Recently I was talking with a friend and colleague whom I have known for many years. The conversation continued in our careers. I wanted feedback on mine.
Never one to hold back, he spoke about my reputation in the industry, what others had said about me and what he had observed firsthand. Most were positive, some were painful, but these were all things I needed to hear.
This conversation is the genesis of my column this week.
I think one of the most important parts of personal and professional growth is to never stop learning and growing. While I’ve been fortunate enough to lead many teams to success over the years, there are things I should have done better.
I hope if you are in a leadership position you can be careful and not make the same mistakes as me.
DON’T BE A HARD ASS
There were a lot of times, usually early in my career, when I was just too hard on people. Anyone who has worked with me has likely seen or (in some cases) been the victim of verbal assault.
Why? Two reasons.
First, many of the managers that I emulated in the company operated this way. They reigned with an iron fist and through intimidation. Hey, that was working for them… so that’s how I should be, right?
Second, I’ve always been a perfectionist … which means you lead others to perfection instead of forcing them to strive for it.
So, young Ryan Maguire was more of the Gordon Ramsey type.
I remember a stop early in my PD career, I heard an outdated promo tune on the station. After a quick investigation, I discovered that one of our producers forgot to change it.
It couldn’t hold up.
I walked into the production studio and absolutely tore up this poor kid, berating him in front of several other hosts who were in the room. After making my point, I stormed off.
Soon after, one of the hosts who had witnessed the tirade walked into my office and wanted to talk about it.
“You know, I think you’re a good guy,” he said. “But listen man, you just said things to that kid that I wouldn’t even say to my dog.” I just don’t understand. You don’t need to do things like that.
I didn’t get much feedback on what he had to say. I still don’t.
Management by intimation does not work. Besides the obvious problems you are likely to have with the HR office, your coworkers are going to either ignore you or avoid you altogether.
Success comes from gaining the trust and respect of someone, without giving them their ears.
DON’T BE A COSTUME
I remember once going to an annual manager’s summit for a company I had worked for. One item on the agenda was entitled: Remember… you are a suit!
The managerial philosophy that was hammered out that day was to always remember that you work for the company and never to be too close to your subordinates.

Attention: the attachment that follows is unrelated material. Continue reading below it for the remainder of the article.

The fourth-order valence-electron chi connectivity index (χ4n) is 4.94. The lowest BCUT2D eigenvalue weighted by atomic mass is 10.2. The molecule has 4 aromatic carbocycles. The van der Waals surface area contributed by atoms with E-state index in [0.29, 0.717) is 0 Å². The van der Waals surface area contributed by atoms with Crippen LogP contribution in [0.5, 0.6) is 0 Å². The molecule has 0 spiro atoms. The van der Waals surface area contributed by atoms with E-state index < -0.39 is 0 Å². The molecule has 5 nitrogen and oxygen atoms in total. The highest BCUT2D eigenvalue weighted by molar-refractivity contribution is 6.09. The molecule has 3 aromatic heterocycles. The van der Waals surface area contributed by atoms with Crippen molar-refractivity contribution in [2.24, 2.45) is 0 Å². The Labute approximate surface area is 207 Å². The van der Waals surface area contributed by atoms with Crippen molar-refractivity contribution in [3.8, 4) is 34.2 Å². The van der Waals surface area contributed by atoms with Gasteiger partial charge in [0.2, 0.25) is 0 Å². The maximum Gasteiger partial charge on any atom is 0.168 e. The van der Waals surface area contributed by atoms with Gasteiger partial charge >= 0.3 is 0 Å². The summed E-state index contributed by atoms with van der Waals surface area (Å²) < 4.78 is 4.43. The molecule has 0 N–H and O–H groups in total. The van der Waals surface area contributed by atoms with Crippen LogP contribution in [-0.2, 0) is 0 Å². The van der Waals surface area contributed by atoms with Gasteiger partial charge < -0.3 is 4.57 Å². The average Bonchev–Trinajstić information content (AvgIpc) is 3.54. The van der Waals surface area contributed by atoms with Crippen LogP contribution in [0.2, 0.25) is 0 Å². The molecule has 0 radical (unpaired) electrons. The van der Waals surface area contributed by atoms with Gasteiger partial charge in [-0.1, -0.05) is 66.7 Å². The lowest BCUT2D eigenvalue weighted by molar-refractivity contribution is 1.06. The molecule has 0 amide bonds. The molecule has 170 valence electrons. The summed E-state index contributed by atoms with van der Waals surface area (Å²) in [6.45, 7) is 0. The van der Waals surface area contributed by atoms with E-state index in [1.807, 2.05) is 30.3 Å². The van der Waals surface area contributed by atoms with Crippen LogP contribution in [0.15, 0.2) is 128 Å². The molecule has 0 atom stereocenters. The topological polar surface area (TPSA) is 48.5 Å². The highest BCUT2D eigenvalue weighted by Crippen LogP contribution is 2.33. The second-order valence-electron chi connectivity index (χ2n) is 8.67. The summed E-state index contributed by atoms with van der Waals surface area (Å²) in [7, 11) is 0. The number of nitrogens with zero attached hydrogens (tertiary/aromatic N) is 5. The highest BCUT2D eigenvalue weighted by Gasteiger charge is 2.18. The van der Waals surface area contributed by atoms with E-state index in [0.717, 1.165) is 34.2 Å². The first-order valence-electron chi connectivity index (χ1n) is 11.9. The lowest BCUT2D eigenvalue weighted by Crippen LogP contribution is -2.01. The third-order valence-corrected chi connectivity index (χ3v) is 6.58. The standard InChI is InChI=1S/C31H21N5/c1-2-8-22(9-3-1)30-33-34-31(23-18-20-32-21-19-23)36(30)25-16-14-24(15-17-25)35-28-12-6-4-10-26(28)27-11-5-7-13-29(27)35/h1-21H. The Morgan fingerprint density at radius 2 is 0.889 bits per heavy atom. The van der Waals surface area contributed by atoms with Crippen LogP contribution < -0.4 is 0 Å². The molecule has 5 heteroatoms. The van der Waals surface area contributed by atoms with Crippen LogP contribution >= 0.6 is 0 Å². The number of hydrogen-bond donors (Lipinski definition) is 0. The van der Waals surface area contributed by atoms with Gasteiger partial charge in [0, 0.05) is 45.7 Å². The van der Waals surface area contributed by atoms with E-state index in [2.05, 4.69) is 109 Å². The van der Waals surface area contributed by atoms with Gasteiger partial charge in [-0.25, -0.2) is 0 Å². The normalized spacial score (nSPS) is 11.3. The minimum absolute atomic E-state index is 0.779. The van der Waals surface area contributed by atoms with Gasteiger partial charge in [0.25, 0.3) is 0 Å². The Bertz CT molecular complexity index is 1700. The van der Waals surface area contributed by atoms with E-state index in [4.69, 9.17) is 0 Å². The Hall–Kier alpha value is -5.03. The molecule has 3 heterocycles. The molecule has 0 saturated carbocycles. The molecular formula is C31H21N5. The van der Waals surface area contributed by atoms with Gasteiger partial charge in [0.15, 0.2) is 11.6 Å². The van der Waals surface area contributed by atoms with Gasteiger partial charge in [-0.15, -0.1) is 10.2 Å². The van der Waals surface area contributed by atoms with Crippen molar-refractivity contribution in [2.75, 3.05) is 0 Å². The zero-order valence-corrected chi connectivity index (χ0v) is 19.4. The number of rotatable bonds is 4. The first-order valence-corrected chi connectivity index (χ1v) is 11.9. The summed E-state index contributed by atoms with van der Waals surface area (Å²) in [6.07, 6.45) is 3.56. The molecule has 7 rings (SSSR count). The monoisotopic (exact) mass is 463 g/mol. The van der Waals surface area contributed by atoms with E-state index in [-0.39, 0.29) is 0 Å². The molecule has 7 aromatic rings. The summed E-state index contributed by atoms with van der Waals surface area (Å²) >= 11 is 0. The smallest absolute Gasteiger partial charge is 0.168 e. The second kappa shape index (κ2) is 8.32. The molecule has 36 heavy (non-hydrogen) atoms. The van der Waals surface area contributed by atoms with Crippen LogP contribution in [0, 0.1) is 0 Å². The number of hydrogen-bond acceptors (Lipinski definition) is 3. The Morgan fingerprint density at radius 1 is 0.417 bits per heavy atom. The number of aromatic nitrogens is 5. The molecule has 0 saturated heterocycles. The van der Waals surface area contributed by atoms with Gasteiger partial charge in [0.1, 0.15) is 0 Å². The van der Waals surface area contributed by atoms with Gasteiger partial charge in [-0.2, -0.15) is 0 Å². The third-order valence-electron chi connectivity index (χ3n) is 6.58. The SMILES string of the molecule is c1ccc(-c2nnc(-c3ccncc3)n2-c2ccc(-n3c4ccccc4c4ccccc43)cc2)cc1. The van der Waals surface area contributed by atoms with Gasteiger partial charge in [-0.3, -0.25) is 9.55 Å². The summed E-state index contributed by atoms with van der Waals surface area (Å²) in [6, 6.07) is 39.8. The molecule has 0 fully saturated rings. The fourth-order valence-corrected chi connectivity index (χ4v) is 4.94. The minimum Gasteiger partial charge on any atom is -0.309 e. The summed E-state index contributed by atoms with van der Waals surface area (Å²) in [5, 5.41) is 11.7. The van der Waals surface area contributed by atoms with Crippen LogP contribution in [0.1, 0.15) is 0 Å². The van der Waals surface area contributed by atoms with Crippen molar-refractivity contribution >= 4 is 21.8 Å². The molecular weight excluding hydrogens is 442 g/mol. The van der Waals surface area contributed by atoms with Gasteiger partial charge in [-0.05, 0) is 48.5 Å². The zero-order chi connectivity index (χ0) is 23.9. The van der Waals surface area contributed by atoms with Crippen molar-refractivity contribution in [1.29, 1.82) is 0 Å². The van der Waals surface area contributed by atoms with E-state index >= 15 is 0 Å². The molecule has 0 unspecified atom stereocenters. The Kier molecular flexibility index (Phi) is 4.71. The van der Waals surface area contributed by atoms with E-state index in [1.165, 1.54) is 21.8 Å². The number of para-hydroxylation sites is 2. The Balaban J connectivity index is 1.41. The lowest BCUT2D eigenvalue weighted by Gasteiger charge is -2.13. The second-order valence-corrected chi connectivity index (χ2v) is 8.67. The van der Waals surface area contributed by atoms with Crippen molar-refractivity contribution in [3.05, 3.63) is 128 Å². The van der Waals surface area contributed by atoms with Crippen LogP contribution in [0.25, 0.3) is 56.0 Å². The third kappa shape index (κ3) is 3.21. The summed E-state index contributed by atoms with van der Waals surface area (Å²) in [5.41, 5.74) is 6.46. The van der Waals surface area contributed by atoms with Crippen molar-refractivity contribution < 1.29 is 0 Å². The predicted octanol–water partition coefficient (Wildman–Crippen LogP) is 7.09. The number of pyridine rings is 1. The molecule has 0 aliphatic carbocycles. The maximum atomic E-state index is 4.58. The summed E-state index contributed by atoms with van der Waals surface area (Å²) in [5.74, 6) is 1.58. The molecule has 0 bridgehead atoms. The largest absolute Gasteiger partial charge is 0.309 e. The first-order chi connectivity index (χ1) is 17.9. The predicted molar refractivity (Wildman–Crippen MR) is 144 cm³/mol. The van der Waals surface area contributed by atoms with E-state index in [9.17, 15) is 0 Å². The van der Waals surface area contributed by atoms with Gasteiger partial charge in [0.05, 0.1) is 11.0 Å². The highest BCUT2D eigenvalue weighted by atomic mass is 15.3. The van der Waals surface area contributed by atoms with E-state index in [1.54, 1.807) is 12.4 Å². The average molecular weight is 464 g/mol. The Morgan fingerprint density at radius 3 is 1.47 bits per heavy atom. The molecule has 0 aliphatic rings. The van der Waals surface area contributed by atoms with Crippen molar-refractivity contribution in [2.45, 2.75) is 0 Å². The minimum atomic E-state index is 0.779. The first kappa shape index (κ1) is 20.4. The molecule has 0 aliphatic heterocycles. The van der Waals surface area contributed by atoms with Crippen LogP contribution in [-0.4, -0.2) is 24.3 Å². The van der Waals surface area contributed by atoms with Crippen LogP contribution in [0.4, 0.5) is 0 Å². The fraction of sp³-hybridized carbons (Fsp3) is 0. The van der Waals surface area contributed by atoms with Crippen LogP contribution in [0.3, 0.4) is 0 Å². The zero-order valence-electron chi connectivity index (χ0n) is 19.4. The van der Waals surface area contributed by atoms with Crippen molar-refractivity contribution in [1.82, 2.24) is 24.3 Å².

Unfortunately, I bought into this.
There have been many times the hosts or producers have tried to get to know me personally. Instead of taking the opportunity to open up to them, I was too often cold and distant. I kept them at bay.
I was their boss, not their boyfriend. It’s part of being a costume. It was all business, not personal.
Although I had good relations with many of my former colleagues, I have always been considered “the boss”.
The reality is that employees KNOW that you are the boss. You don’t need to play the role.
Cultivating a family atmosphere would have been a much better decision. When you know your hosts personally and they know you, it has so many benefits.
Achievements are a lot more fun, and failures are easier to deal with.
Most importantly, I missed out on what could have been some very rewarding relationships I could have had with some incredibly talented people.
TRUST YOUR ENTES… DON’T COVER YOUR BUTTOCKS
Often, doing what you know is right is not always popular. Several times I had to walk into the CEO’s office and lay out a plan that would be pushed back.
“I’ve never heard of this guy, why do you want to hire him?” “
“I don’t agree with that. Instead, we should put that person on the air.
“It will cost us too much. “
“We can never sell this.”
I have heard these phrases and many others.
The safest thing is to nod and do what makes everyone happy and safe.
There were several occasions when I would have liked to put my foot down and defend my decisions more.
I remember a time when I had to decide if we should renew a show. I had already known in my heart and in my mind what I wanted to do. I had looked at the situation from all angles, talked to the people I knew important, and felt good about my plan.
When I explained things to the General Manager, they pushed back. They wanted to collect more opinions. We had meeting after meeting with colleagues, executives and consultants. I remember at one point being in a room with seventeen different people, who were asked to comment on the matter. Everyone should have a say in the process. When we finally made our decision, my original plan had been altered so many times that it was unrecognizable.
The reality is I just had to blame myself… because I LET IT happen. Instead of defending my plan, I allowed myself to sink into group thinking.
As a manager, and especially as a program / content director, if a show fails or the station tank ratings fail, you will be responsible. It doesn’t matter how many people approved the decisions or whose ideas were used. Win or lose, you have to stick to your ideas.
I am not naive. I realize that even if I had put my foot down in some cases, I might not have succeeded yet.
However, at the very least, I could have looked back and known that I did all I could.